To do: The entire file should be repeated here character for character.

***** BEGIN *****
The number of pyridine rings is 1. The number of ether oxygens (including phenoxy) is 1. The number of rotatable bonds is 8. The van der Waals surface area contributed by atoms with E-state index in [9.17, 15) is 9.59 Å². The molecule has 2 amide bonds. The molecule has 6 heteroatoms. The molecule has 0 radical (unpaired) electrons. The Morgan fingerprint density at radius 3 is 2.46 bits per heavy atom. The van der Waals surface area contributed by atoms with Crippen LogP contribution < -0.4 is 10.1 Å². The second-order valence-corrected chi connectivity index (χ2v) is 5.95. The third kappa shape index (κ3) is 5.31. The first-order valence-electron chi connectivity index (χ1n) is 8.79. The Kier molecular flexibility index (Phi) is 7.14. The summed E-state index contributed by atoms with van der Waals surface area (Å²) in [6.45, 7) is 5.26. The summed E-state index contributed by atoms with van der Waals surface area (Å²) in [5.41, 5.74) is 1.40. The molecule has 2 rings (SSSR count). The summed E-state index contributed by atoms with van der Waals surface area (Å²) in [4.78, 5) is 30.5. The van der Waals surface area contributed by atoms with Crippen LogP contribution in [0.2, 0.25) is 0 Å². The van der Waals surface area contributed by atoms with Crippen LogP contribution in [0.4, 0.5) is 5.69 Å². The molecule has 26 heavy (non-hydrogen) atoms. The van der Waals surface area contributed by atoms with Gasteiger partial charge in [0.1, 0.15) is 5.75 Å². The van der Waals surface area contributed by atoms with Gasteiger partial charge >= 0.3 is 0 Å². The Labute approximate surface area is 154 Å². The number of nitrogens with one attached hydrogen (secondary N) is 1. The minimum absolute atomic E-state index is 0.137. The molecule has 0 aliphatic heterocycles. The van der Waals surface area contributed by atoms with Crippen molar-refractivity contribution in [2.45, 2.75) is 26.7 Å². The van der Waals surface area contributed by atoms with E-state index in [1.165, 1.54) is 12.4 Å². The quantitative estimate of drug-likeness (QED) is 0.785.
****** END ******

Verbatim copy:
The number of pyridine rings is 1. The number of ether oxygens (including phenoxy) is 1. The number of rotatable bonds is 8. The van der Waals surface area contributed by atoms with E-state index in [9.17, 15) is 9.59 Å². The molecule has 2 amide bonds. The molecule has 6 heteroatoms. The molecule has 0 radical (unpaired) electrons. The Morgan fingerprint density at radius 3 is 2.46 bits per heavy atom. The van der Waals surface area contributed by atoms with Crippen LogP contribution < -0.4 is 10.1 Å². The second-order valence-corrected chi connectivity index (χ2v) is 5.95. The third kappa shape index (κ3) is 5.31. The first-order valence-electron chi connectivity index (χ1n) is 8.79. The Kier molecular flexibility index (Phi) is 7.14. The summed E-state index contributed by atoms with van der Waals surface area (Å²) in [6.45, 7) is 5.26. The summed E-state index contributed by atoms with van der Waals surface area (Å²) in [5.41, 5.74) is 1.40. The molecule has 2 rings (SSSR count). The summed E-state index contributed by atoms with van der Waals surface area (Å²) in [4.78, 5) is 30.5. The van der Waals surface area contributed by atoms with Crippen LogP contribution in [0.2, 0.25) is 0 Å². The van der Waals surface area contributed by atoms with Crippen LogP contribution in [0.4, 0.5) is 5.69 Å². The molecule has 26 heavy (non-hydrogen) atoms. The van der Waals surface area contributed by atoms with Gasteiger partial charge in [0.1, 0.15) is 5.75 Å². The van der Waals surface area contributed by atoms with Gasteiger partial charge >= 0.3 is 0 Å². The Labute approximate surface area is 154 Å². The number of nitrogens with one attached hydrogen (secondary N) is 1. The minimum absolute atomic E-state index is 0.137. The molecule has 0 aliphatic heterocycles. The van der Waals surface area contributed by atoms with Crippen molar-refractivity contribution in [2.45, 2.75) is 26.7 Å². The van der Waals surface area contributed by atoms with E-state index in [1.165, 1.54) is 12.4 Å². The quantitative estimate of drug-likeness (QED) is 0.785.